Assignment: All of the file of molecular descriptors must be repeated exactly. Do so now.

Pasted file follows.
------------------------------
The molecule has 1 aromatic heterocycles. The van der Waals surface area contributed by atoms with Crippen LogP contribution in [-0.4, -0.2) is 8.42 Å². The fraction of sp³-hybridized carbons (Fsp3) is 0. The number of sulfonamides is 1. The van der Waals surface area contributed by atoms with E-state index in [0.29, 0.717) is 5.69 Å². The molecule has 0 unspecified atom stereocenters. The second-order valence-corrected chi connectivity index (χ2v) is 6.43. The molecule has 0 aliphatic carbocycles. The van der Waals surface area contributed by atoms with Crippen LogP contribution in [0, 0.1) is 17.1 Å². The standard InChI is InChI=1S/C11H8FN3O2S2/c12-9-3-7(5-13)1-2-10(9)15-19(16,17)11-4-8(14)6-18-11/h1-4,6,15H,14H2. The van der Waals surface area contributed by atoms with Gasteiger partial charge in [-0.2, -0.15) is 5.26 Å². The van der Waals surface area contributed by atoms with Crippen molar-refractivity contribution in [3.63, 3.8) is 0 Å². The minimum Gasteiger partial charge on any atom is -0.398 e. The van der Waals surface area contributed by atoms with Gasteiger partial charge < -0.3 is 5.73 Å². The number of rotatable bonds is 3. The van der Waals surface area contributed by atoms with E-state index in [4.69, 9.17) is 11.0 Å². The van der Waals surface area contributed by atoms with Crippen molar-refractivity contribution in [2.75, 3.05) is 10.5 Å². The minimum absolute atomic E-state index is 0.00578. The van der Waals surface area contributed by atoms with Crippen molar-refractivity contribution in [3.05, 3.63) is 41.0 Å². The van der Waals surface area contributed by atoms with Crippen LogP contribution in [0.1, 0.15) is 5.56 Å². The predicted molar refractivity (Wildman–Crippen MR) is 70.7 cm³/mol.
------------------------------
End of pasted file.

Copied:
The molecule has 1 aromatic heterocycles. The van der Waals surface area contributed by atoms with Crippen LogP contribution in [-0.4, -0.2) is 8.42 Å². The fraction of sp³-hybridized carbons (Fsp3) is 0. The number of sulfonamides is 1. The van der Waals surface area contributed by atoms with E-state index in [0.29, 0.717) is 5.69 Å². The molecule has 0 unspecified atom stereocenters. The second-order valence-corrected chi connectivity index (χ2v) is 6.43. The molecule has 0 aliphatic carbocycles. The van der Waals surface area contributed by atoms with Crippen LogP contribution in [0, 0.1) is 17.1 Å². The standard InChI is InChI=1S/C11H8FN3O2S2/c12-9-3-7(5-13)1-2-10(9)15-19(16,17)11-4-8(14)6-18-11/h1-4,6,15H,14H2. The van der Waals surface area contributed by atoms with Gasteiger partial charge in [-0.2, -0.15) is 5.26 Å². The van der Waals surface area contributed by atoms with Crippen molar-refractivity contribution in [3.63, 3.8) is 0 Å². The minimum Gasteiger partial charge on any atom is -0.398 e. The van der Waals surface area contributed by atoms with Gasteiger partial charge < -0.3 is 5.73 Å². The number of rotatable bonds is 3. The van der Waals surface area contributed by atoms with E-state index in [4.69, 9.17) is 11.0 Å². The van der Waals surface area contributed by atoms with Crippen molar-refractivity contribution in [2.75, 3.05) is 10.5 Å². The minimum absolute atomic E-state index is 0.00578. The van der Waals surface area contributed by atoms with Crippen molar-refractivity contribution in [3.05, 3.63) is 41.0 Å². The van der Waals surface area contributed by atoms with Crippen LogP contribution in [0.1, 0.15) is 5.56 Å². The predicted molar refractivity (Wildman–Crippen MR) is 70.7 cm³/mol.